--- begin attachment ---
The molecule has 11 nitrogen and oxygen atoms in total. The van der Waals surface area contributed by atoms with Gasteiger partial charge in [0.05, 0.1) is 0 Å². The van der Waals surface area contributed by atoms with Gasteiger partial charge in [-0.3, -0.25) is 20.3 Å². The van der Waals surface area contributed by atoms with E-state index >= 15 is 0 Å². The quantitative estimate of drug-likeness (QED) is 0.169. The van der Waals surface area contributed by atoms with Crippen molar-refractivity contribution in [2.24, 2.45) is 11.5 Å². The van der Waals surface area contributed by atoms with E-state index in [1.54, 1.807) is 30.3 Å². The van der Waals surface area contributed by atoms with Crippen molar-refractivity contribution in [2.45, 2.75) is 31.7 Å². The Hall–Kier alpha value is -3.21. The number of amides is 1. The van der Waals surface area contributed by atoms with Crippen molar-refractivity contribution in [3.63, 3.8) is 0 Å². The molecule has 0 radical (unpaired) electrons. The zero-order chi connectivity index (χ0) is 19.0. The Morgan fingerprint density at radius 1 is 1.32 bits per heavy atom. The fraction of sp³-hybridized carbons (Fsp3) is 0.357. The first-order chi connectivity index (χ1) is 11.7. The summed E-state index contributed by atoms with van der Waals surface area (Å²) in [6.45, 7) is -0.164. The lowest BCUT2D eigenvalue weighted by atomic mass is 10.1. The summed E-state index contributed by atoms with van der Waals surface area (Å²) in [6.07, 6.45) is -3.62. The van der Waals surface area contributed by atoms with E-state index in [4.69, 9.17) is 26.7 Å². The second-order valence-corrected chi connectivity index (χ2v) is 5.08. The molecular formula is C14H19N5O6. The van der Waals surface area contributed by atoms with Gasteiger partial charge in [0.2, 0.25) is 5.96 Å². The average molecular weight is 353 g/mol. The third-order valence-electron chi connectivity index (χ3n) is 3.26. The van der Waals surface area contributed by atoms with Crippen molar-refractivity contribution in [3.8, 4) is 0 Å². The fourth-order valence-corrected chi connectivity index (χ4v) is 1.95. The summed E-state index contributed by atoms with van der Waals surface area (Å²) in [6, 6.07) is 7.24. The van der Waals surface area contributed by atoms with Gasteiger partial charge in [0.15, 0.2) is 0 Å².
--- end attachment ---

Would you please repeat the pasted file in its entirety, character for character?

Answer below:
The molecule has 11 nitrogen and oxygen atoms in total. The van der Waals surface area contributed by atoms with Gasteiger partial charge in [0.05, 0.1) is 0 Å². The van der Waals surface area contributed by atoms with Gasteiger partial charge in [-0.3, -0.25) is 20.3 Å². The van der Waals surface area contributed by atoms with E-state index >= 15 is 0 Å². The quantitative estimate of drug-likeness (QED) is 0.169. The van der Waals surface area contributed by atoms with Crippen molar-refractivity contribution in [2.24, 2.45) is 11.5 Å². The van der Waals surface area contributed by atoms with E-state index in [1.54, 1.807) is 30.3 Å². The van der Waals surface area contributed by atoms with Crippen molar-refractivity contribution in [2.45, 2.75) is 31.7 Å². The Hall–Kier alpha value is -3.21. The number of amides is 1. The van der Waals surface area contributed by atoms with Crippen molar-refractivity contribution in [3.63, 3.8) is 0 Å². The molecule has 0 radical (unpaired) electrons. The zero-order chi connectivity index (χ0) is 19.0. The Morgan fingerprint density at radius 1 is 1.32 bits per heavy atom. The fraction of sp³-hybridized carbons (Fsp3) is 0.357. The first-order chi connectivity index (χ1) is 11.7. The summed E-state index contributed by atoms with van der Waals surface area (Å²) in [6.45, 7) is -0.164. The lowest BCUT2D eigenvalue weighted by atomic mass is 10.1. The summed E-state index contributed by atoms with van der Waals surface area (Å²) in [6.07, 6.45) is -3.62. The van der Waals surface area contributed by atoms with E-state index in [4.69, 9.17) is 26.7 Å². The second-order valence-corrected chi connectivity index (χ2v) is 5.08. The molecular formula is C14H19N5O6. The van der Waals surface area contributed by atoms with Gasteiger partial charge in [0.2, 0.25) is 5.96 Å². The average molecular weight is 353 g/mol. The third-order valence-electron chi connectivity index (χ3n) is 3.26. The van der Waals surface area contributed by atoms with Crippen molar-refractivity contribution in [3.8, 4) is 0 Å². The fourth-order valence-corrected chi connectivity index (χ4v) is 1.95. The summed E-state index contributed by atoms with van der Waals surface area (Å²) in [6, 6.07) is 7.24. The van der Waals surface area contributed by atoms with Gasteiger partial charge in [0.15, 0.2) is 0 Å².